First a bit of history:
According to local lore, the origin of the Viennese coffee house can be traced back to the end of the Turkish siege of Vienna.
There are always rumors and legends surrounding some of history’s most significant occurrences.
To carry an urgent message to Charles of Lorraine, Georg Franz Kolschitzky, disguised as a Turk, breached Turkish enemy lines.
He was lavishly rewarded for his courageous deed. With a parcel of land, a trading permit, and war loot from the Turks, he began construction. Sacks of the enigmatic dark beans were among the items found there.
As a result of Kolschitzky’s foresight, the first Viennese coffee establishment was constructed in Vienna near St. Stephen’s Cathedral. As far as we can remember, this is how the story goes.
It was actually formed by Armenian spy Deodato, who was a member of the Austrian secret service.
Deodato, a mystery servant of the Viennese court, was well-versed in the preparation of the black beans because of his origins in the region. Another myth about Kolschitzky is that he was the first to combine coffee with milk and sugar – however, this is not true.
Anyone who invented this notion was responsible for making coffee so popular in Vienna and establishing the coffeehouse as a cultural institution in the city.
The Vienna coffee house is not just a place to get coffee. It’s a Viennese institution, and there’s nowhere quite like it.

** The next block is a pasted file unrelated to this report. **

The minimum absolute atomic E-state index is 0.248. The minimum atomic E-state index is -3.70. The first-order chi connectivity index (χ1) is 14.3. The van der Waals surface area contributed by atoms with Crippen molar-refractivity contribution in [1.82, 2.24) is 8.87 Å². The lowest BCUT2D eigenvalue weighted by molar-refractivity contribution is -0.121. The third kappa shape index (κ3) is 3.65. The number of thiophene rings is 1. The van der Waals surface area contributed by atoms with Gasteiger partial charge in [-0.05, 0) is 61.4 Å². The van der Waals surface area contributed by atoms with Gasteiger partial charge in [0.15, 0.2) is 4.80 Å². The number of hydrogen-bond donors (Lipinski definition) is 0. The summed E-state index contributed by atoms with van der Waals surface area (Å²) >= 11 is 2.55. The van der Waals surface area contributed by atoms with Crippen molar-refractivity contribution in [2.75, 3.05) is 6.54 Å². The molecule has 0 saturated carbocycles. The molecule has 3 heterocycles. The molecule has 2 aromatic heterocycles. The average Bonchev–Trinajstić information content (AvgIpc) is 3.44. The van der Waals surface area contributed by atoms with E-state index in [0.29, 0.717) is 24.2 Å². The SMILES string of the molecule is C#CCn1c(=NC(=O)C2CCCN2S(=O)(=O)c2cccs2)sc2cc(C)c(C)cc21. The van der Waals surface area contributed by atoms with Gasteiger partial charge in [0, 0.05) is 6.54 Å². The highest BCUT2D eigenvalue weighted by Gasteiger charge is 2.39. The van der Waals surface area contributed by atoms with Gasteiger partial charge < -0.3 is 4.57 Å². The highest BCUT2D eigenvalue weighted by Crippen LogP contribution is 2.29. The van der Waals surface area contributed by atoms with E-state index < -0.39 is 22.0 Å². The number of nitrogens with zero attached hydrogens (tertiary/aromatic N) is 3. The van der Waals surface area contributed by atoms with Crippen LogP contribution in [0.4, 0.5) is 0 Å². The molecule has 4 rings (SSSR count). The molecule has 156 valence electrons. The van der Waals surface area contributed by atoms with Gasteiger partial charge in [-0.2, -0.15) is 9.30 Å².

The coffee house has been a part of the Viennese culture for centuries, and it’s still going strong today. There are over 1,000 coffee houses in Vienna, and they’re all unique.
What makes a coffee house in Vienna so special? First of all, it’s the atmosphere. The coffee houses are usually cozy and intimate, with plenty of comfortable seating and a relaxed vibe. You can sit and chat with friends for hours, and the waiters won’t rush you.
The coffee is also excellent. There are all sorts of different coffees to try, from the classic Viennese coffee to more unusual flavours. And if you’re feeling adventurous, you can even try a “Fiaker,” a black coffee with rum. Below you will find a few you probably haven’t heard of yet.
Of course, the coffee houses wouldn’t be complete without their famously grumpy waiters. They might not be the friendliest, but they add to the charm.
So if you’re ever in Vienna, be sure to visit a coffee house. It’s an experience you won’t forget.
Make sure to ask your guide on our free tour to give you some insider tips for coffee houses that are not in the guidebook.
A few suggestions:
A double mocha chilled with ice cubes and spiked with maraschino, served in a glass.
A double mocha with a dash of orange liqueur and whipped cream, served in a glass.
A double mocha with whipped cream.
A double mocha topped with very cold liquid cream put on it using an upside-down coffee spoon.
A mocha served hot with a little rum.
A melange with whipped cream – instead of milk foam topping.
Small cup of gold
A mocha infused with hot milk and milk foam topping, served in a small cup.
Einspänner (one-horse carriage)
A mocha with whipped cream on top, served in a single-stemmed glass, with powdered sugar on the side.
A mocha, slightly extended, with warm milk added and milk foam topping, served in a large cup.
Coffee upside down
A mocha with a lot of milk, a light milk coffee.
A mocha in a large cup infused with hot water.